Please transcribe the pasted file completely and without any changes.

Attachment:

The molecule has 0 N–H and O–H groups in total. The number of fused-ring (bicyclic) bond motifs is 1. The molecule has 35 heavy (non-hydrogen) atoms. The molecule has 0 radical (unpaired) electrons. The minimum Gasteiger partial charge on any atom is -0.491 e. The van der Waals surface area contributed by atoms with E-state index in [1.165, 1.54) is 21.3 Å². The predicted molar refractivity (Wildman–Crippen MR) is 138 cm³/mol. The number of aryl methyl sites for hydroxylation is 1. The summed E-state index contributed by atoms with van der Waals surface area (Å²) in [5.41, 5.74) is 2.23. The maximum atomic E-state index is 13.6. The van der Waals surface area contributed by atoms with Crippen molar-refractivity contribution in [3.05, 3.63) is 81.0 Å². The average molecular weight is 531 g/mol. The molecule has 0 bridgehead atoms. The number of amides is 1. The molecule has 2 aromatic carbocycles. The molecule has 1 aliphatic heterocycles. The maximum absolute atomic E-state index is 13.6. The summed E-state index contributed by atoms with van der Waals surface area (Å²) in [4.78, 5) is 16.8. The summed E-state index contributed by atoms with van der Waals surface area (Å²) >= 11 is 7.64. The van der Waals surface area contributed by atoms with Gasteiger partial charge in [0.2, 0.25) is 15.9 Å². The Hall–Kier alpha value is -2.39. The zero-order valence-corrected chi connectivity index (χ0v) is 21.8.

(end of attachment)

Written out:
The molecule has 0 N–H and O–H groups in total. The number of fused-ring (bicyclic) bond motifs is 1. The molecule has 35 heavy (non-hydrogen) atoms. The molecule has 0 radical (unpaired) electrons. The minimum Gasteiger partial charge on any atom is -0.491 e. The van der Waals surface area contributed by atoms with E-state index in [1.165, 1.54) is 21.3 Å². The predicted molar refractivity (Wildman–Crippen MR) is 138 cm³/mol. The number of aryl methyl sites for hydroxylation is 1. The summed E-state index contributed by atoms with van der Waals surface area (Å²) in [5.41, 5.74) is 2.23. The maximum atomic E-state index is 13.6. The van der Waals surface area contributed by atoms with Crippen molar-refractivity contribution in [3.05, 3.63) is 81.0 Å². The average molecular weight is 531 g/mol. The molecule has 0 bridgehead atoms. The number of amides is 1. The molecule has 2 aromatic carbocycles. The molecule has 1 aliphatic heterocycles. The maximum absolute atomic E-state index is 13.6. The summed E-state index contributed by atoms with van der Waals surface area (Å²) in [4.78, 5) is 16.8. The summed E-state index contributed by atoms with van der Waals surface area (Å²) >= 11 is 7.64. The van der Waals surface area contributed by atoms with Gasteiger partial charge in [0.2, 0.25) is 15.9 Å². The Hall–Kier alpha value is -2.39. The zero-order valence-corrected chi connectivity index (χ0v) is 21.8.